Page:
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Senate Democrats Reach ‘Broad Agreement,’ Reid Says

Senate Democrats have a “broad agreement— on controversial elements of their health care reform bill, Majority Leader Harry Reid announced Tuesday evening.

Reid (D-Nev.) indicated the agreement could bring the legislation’s supporters closer to the votes needed to beat back a filibuster on the bill and move to final passage.

The agreement came after six days of high-pressure Senate negotiations among five Democratic centrists and five Democratic liberals over how to change the public health insurance option in the Senate bill.

“Tonight we’ve overcome a real problem that we had,— Reid told reporters. “I think it’s fair to say that the debate to this stage has been portrayed as a very divisive one and many have assumed that people of different perspectives can’t come together. And I think that what we were able to work out the last few days, which culminated tonight, belies that fact. We have a broad agreement.—

Reid declined to provide details until the Congressional Budget Office has a chance to provide an official cost estimate. Reid said CBO Director Douglas Elmendorf told him that if he disclosed the substance of the agreement, the CBO would be forced to make the official score public before Reid has a chance to review or tweak the proposal.

Reid also disputed news reports saying the public option has been eliminated as part of the agreement. “It’s not true. Everyone understand that,— he said. “What you’ve heard to this point you could be surprised what we’ve sent to CBO.—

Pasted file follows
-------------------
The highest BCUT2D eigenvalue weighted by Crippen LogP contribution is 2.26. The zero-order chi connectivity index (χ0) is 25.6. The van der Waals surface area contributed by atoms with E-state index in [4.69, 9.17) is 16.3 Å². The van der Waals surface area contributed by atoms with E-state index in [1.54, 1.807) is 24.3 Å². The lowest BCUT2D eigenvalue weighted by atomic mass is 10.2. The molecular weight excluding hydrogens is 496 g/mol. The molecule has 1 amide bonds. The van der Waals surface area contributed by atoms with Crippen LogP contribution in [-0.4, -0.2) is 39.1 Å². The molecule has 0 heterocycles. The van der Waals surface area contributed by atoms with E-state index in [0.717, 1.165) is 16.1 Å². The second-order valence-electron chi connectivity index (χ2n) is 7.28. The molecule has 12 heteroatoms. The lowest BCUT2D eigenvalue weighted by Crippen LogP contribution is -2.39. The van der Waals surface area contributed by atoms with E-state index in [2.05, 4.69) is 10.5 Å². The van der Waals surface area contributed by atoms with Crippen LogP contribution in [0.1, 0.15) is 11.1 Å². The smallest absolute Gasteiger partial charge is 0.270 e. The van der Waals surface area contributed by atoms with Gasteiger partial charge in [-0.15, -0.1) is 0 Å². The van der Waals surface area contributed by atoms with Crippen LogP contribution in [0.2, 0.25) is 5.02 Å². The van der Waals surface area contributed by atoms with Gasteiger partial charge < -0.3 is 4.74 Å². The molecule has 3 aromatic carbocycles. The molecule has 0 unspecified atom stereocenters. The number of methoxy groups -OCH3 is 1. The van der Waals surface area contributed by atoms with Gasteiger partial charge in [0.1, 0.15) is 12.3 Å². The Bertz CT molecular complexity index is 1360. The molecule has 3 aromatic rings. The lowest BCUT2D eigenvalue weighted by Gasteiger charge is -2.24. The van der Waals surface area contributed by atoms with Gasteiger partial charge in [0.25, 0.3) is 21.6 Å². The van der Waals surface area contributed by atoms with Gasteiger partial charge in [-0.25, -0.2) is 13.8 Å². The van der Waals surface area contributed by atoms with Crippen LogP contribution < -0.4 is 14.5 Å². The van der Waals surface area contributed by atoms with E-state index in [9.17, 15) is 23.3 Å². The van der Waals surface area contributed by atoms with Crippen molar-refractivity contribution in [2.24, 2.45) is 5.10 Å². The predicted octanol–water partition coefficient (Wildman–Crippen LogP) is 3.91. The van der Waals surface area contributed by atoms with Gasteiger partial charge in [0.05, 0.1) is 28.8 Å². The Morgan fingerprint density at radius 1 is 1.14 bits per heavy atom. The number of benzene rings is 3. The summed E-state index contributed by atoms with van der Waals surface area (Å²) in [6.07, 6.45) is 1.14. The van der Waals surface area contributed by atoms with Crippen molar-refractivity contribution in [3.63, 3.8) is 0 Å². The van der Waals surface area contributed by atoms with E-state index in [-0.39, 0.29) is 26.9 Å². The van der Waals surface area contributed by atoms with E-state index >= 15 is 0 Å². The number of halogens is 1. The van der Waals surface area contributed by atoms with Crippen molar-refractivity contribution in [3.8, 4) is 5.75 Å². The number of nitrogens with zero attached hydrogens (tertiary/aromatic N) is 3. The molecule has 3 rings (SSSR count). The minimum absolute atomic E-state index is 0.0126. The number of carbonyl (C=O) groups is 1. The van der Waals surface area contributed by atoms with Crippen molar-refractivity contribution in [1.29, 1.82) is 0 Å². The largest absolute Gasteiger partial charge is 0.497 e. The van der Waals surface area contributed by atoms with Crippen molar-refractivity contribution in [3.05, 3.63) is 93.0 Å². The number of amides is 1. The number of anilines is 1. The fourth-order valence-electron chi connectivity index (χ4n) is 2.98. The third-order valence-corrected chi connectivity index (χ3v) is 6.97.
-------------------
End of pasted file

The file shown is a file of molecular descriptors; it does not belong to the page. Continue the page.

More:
Previously, Senators in the group had said they were exploring a proposal that would not include a public option but that would allow the Office of Personnel Management to negotiate with private insurers who want to offer coverage to the uninsured and small businesses who participate in government-sponsored insurance exchanges. The group has also been looking at expansions of Medicare and Medicaid, as well as tighter regulations on insurance companies.

Although members of the group studiously avoiding saying they had a deal, the tone was unmistakably upbeat.

“We’ve made a lot of progress. There’s a lot of agreement, and we’ve decided to take the next step and ask CBO to score what we’ve been discussing,— said Sen. Tom Carper (D-Del.), a centrist member of the group.

Carper said they hope to hear back from the CBO by the end of the week.

It was not clear whether all 10 members of the group had signed off on the deal. Reid noted, “I know not all 10 Senators in the room agree on every single detail of this, nor will all 60 members of my Caucus.—

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